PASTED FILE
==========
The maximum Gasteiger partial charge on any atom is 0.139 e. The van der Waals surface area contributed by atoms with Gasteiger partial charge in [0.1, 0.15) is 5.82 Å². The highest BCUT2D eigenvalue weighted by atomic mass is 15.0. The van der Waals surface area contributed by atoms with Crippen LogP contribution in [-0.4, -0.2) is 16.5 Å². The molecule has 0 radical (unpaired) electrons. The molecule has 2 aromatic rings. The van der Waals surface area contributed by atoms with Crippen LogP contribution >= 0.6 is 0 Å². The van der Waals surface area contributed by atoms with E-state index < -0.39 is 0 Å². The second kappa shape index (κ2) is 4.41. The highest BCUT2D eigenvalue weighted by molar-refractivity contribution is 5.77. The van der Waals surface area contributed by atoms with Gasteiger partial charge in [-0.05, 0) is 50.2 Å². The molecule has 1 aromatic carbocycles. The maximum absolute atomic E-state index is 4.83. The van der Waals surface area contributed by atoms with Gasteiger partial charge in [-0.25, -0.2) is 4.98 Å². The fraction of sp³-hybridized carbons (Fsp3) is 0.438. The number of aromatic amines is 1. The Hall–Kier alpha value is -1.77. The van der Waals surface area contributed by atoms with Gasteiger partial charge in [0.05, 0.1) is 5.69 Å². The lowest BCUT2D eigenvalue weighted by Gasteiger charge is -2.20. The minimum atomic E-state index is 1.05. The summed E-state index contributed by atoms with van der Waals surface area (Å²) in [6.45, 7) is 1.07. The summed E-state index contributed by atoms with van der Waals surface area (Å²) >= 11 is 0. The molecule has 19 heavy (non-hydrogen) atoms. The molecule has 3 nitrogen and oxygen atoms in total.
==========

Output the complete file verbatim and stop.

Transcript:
The maximum Gasteiger partial charge on any atom is 0.139 e. The van der Waals surface area contributed by atoms with Gasteiger partial charge in [0.1, 0.15) is 5.82 Å². The highest BCUT2D eigenvalue weighted by atomic mass is 15.0. The van der Waals surface area contributed by atoms with Crippen LogP contribution in [-0.4, -0.2) is 16.5 Å². The molecule has 0 radical (unpaired) electrons. The molecule has 2 aromatic rings. The van der Waals surface area contributed by atoms with Crippen LogP contribution >= 0.6 is 0 Å². The van der Waals surface area contributed by atoms with E-state index < -0.39 is 0 Å². The second kappa shape index (κ2) is 4.41. The highest BCUT2D eigenvalue weighted by molar-refractivity contribution is 5.77. The van der Waals surface area contributed by atoms with Gasteiger partial charge in [-0.05, 0) is 50.2 Å². The molecule has 1 aromatic carbocycles. The maximum absolute atomic E-state index is 4.83. The van der Waals surface area contributed by atoms with Gasteiger partial charge in [-0.25, -0.2) is 4.98 Å². The fraction of sp³-hybridized carbons (Fsp3) is 0.438. The number of aromatic amines is 1. The Hall–Kier alpha value is -1.77. The van der Waals surface area contributed by atoms with Gasteiger partial charge in [0.05, 0.1) is 5.69 Å². The lowest BCUT2D eigenvalue weighted by Gasteiger charge is -2.20. The minimum atomic E-state index is 1.05. The summed E-state index contributed by atoms with van der Waals surface area (Å²) in [6.45, 7) is 1.07. The summed E-state index contributed by atoms with van der Waals surface area (Å²) >= 11 is 0. The molecule has 19 heavy (non-hydrogen) atoms. The molecule has 3 nitrogen and oxygen atoms in total.